Re-Inventing America’s Urban Water Infrastructure

Posted by Content Coordinator on Thursday, August 18th, 2011

It’s no secret that the United States’ water infrastructure is in poor condition. In 2009, it received a grade of D- from the American Society of Civil Engineers Infrastructure Report Card, one of the lowest grades the United States received. In one day alone, there are over 700 water main breaks in Houston, Texas.

With the challenge of providing safe, clean, reliable water becoming a daunting task, the National Science Foundation launched the Re-Inventing America’s Urban Water Infrastructure Engineering Research Center (ERC), a part of Engineering Research Centers, a group of centers at universities across the U.S. that pursue “strategic advances in complex engineered systems and systems-level technologies.”

The Re-Inventing America’s Urban Water Infrastructure ERC is comprised of four major universities: Stanford University, UC Berkeley, Colorado School of Mines, and New Mexico University, with their research aims being:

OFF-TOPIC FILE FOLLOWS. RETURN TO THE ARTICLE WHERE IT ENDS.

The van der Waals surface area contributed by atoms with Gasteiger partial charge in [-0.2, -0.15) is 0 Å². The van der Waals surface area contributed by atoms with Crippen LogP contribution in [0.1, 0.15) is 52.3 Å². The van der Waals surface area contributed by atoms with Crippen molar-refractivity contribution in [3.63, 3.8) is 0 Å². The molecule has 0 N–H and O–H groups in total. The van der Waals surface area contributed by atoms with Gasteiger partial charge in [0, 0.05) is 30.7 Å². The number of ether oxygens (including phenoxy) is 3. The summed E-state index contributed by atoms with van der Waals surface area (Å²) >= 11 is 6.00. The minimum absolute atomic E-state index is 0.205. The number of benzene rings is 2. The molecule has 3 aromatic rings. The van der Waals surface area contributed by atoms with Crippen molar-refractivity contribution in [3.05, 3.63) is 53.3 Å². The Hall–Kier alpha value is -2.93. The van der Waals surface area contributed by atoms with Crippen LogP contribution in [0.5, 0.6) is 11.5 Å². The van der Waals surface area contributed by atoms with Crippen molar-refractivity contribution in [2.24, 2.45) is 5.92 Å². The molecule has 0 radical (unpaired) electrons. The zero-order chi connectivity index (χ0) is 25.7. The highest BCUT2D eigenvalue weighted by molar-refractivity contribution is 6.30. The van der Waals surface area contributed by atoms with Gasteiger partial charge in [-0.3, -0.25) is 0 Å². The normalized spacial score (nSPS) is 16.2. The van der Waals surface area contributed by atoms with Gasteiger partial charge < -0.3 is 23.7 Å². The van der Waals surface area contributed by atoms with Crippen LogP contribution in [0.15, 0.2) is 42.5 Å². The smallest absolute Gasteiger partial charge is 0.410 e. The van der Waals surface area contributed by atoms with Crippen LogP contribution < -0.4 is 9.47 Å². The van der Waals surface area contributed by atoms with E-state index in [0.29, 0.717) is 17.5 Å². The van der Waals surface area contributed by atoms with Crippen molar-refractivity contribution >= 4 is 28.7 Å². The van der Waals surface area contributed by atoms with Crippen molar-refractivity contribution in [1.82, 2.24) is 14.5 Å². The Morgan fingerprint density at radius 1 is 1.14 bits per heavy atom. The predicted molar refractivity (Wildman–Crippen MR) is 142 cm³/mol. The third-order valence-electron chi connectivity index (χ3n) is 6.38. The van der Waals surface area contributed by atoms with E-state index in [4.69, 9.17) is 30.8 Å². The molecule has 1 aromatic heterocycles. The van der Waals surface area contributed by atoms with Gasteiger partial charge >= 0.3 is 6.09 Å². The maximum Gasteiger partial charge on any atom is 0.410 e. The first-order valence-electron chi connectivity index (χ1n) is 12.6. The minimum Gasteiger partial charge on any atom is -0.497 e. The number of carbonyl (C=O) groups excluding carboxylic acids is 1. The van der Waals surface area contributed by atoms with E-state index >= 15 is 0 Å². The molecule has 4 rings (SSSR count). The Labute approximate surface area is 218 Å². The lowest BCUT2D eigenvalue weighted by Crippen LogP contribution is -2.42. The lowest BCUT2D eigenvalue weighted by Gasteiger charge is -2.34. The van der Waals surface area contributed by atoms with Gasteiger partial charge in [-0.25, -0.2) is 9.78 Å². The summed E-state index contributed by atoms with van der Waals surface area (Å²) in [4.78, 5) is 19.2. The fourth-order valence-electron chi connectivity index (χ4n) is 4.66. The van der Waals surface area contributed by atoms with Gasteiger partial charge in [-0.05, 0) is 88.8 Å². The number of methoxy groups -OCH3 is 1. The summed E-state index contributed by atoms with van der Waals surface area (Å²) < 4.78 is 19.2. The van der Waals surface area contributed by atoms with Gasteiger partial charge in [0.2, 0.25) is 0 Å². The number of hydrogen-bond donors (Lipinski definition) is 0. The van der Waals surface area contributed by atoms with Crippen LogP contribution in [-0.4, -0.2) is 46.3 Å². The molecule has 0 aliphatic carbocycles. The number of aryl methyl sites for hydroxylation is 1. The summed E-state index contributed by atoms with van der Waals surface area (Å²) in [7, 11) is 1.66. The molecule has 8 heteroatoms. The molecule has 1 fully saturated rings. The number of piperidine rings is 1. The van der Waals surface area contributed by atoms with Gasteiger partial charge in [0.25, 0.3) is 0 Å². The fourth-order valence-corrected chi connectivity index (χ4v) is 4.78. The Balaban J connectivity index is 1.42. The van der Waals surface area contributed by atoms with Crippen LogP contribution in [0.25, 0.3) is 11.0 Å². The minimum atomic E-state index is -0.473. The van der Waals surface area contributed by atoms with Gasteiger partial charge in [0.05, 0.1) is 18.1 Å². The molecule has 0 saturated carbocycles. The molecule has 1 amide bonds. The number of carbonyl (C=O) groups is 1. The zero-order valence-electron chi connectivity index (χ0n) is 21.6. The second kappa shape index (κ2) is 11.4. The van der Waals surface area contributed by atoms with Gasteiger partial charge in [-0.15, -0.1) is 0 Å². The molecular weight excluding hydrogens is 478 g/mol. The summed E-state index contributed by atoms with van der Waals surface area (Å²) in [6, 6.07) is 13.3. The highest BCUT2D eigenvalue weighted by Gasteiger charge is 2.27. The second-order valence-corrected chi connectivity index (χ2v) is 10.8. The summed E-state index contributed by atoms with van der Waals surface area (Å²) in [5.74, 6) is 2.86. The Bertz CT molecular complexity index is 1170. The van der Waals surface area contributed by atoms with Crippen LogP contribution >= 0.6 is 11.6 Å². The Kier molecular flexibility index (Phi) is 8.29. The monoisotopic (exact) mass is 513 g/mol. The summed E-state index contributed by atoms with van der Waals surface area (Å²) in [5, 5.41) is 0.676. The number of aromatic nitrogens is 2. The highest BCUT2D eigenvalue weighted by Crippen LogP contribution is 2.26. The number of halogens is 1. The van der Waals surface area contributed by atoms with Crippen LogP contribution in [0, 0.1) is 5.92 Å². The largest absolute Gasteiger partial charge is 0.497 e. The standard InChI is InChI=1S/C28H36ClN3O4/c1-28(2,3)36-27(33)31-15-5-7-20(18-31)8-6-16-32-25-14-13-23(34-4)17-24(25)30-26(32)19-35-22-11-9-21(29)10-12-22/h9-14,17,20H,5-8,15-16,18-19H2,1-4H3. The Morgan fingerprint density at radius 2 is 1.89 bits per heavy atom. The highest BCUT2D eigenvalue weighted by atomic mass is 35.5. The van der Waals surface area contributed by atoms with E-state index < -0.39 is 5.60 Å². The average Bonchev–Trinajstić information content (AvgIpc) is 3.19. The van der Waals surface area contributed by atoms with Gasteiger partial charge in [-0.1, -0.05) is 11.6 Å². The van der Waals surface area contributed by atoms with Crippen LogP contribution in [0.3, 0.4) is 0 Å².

• To incorporate resource recovery and energy production into engineered water systems,
  • To engineer natural systems to improve water quantity, water quality, and habitat,
  • To overcome impediments to adopting new urban water management strategies,
  • To develop technologies in concert with companies involved in the Center’s program,
  • To provide improved decision-making tools to decision makers.

And, as their introductory video states, they’re “working together to transform traditional models of water use to more sustainable systems.”

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